History Fridge / TheLordOfTheRings

22nd Nov '16 7:17:16 AM Morgenthaler
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* The scene where the Corsairs of Umbar (well, their ships anyway) arrive at the Battle of the Pelennor Fields shows the orcs showing an OhCrap expression when Aragorn, Gimli, and Legolas step off seems a bit comical at first, since they're essentially showing fear of three people (remember, they don't even know about the ArmyOfTheDead thing yet). Taking a moment to see it from their view, it suddenly becomes a lot more understandable: "Wait, these aren't the people we were expecting! Who ''are'' these people? ''What have they done with our reinforcements?''"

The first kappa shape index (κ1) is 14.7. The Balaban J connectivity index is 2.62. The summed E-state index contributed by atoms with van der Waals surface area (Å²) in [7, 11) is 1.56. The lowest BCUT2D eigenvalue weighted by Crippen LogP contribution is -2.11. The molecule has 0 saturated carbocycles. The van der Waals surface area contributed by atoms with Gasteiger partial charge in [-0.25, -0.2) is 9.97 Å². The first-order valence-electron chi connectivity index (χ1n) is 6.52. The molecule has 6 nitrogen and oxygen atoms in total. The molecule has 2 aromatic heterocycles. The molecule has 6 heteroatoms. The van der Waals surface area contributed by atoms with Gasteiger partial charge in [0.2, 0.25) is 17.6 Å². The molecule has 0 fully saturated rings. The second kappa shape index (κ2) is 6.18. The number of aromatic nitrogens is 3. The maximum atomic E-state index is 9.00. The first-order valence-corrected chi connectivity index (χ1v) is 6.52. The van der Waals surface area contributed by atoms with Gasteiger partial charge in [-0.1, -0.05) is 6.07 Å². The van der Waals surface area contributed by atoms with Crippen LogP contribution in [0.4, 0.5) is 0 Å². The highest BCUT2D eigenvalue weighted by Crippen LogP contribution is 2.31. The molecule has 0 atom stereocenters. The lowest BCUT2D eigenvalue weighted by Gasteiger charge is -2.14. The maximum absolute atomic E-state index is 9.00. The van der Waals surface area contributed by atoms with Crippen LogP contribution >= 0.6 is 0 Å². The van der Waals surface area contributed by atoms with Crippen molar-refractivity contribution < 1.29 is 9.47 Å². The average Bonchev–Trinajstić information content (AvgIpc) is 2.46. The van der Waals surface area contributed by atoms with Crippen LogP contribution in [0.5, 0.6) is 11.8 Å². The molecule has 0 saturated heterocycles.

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* The scene where the Corsairs of Umbar (well, their ships anyway) arrive at the Battle of the Pelennor Fields shows the orcs showing an OhCrap expression when Aragorn, Gimli, and Legolas step off seems a bit comical at first, since they're essentially showing fear of three people (remember, they don't even know about the ArmyOfTheDead CavalryOfTheDead thing yet). Taking a moment to see it from their view, it suddenly becomes a lot more understandable: "Wait, these aren't the people we were expecting! Who ''are'' these people? ''What have they done with our reinforcements?''"
2nd Nov '16 1:18:07 PM Allronix
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** And Hobbits just want to be left in peace, unnoticed, invisible.